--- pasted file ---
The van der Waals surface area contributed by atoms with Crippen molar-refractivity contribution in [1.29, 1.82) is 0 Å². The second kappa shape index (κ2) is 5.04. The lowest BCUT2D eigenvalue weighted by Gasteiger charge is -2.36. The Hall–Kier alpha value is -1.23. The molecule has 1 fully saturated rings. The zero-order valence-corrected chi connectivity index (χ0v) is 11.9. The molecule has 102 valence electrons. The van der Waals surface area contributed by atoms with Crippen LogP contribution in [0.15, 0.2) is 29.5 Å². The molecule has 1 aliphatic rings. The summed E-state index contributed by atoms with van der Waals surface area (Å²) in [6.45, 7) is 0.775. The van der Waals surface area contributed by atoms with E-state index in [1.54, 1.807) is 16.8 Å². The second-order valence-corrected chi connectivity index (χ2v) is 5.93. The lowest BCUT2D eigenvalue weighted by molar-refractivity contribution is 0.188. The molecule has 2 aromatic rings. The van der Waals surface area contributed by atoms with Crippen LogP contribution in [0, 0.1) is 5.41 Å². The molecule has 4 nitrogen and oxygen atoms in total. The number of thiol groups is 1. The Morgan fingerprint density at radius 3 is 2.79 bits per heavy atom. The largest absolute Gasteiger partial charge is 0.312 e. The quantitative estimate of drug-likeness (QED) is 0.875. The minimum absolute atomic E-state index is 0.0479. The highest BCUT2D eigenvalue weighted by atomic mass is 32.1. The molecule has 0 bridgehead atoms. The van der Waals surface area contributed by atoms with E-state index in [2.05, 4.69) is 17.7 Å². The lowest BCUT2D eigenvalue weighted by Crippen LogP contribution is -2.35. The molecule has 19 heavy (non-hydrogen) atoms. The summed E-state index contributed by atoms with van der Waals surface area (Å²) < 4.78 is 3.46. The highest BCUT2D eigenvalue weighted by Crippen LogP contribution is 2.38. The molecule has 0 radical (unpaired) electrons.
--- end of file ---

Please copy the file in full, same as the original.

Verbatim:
The van der Waals surface area contributed by atoms with Crippen molar-refractivity contribution in [1.29, 1.82) is 0 Å². The second kappa shape index (κ2) is 5.04. The lowest BCUT2D eigenvalue weighted by Gasteiger charge is -2.36. The Hall–Kier alpha value is -1.23. The molecule has 1 fully saturated rings. The zero-order valence-corrected chi connectivity index (χ0v) is 11.9. The molecule has 102 valence electrons. The van der Waals surface area contributed by atoms with Crippen LogP contribution in [0.15, 0.2) is 29.5 Å². The molecule has 1 aliphatic rings. The summed E-state index contributed by atoms with van der Waals surface area (Å²) in [6.45, 7) is 0.775. The van der Waals surface area contributed by atoms with E-state index in [1.54, 1.807) is 16.8 Å². The second-order valence-corrected chi connectivity index (χ2v) is 5.93. The lowest BCUT2D eigenvalue weighted by molar-refractivity contribution is 0.188. The molecule has 2 aromatic rings. The van der Waals surface area contributed by atoms with Crippen LogP contribution in [0, 0.1) is 5.41 Å². The molecule has 4 nitrogen and oxygen atoms in total. The number of thiol groups is 1. The Morgan fingerprint density at radius 3 is 2.79 bits per heavy atom. The largest absolute Gasteiger partial charge is 0.312 e. The quantitative estimate of drug-likeness (QED) is 0.875. The minimum absolute atomic E-state index is 0.0479. The highest BCUT2D eigenvalue weighted by atomic mass is 32.1. The molecule has 0 bridgehead atoms. The van der Waals surface area contributed by atoms with E-state index in [2.05, 4.69) is 17.7 Å². The lowest BCUT2D eigenvalue weighted by Crippen LogP contribution is -2.35. The molecule has 19 heavy (non-hydrogen) atoms. The summed E-state index contributed by atoms with van der Waals surface area (Å²) < 4.78 is 3.46. The highest BCUT2D eigenvalue weighted by Crippen LogP contribution is 2.38. The molecule has 0 radical (unpaired) electrons.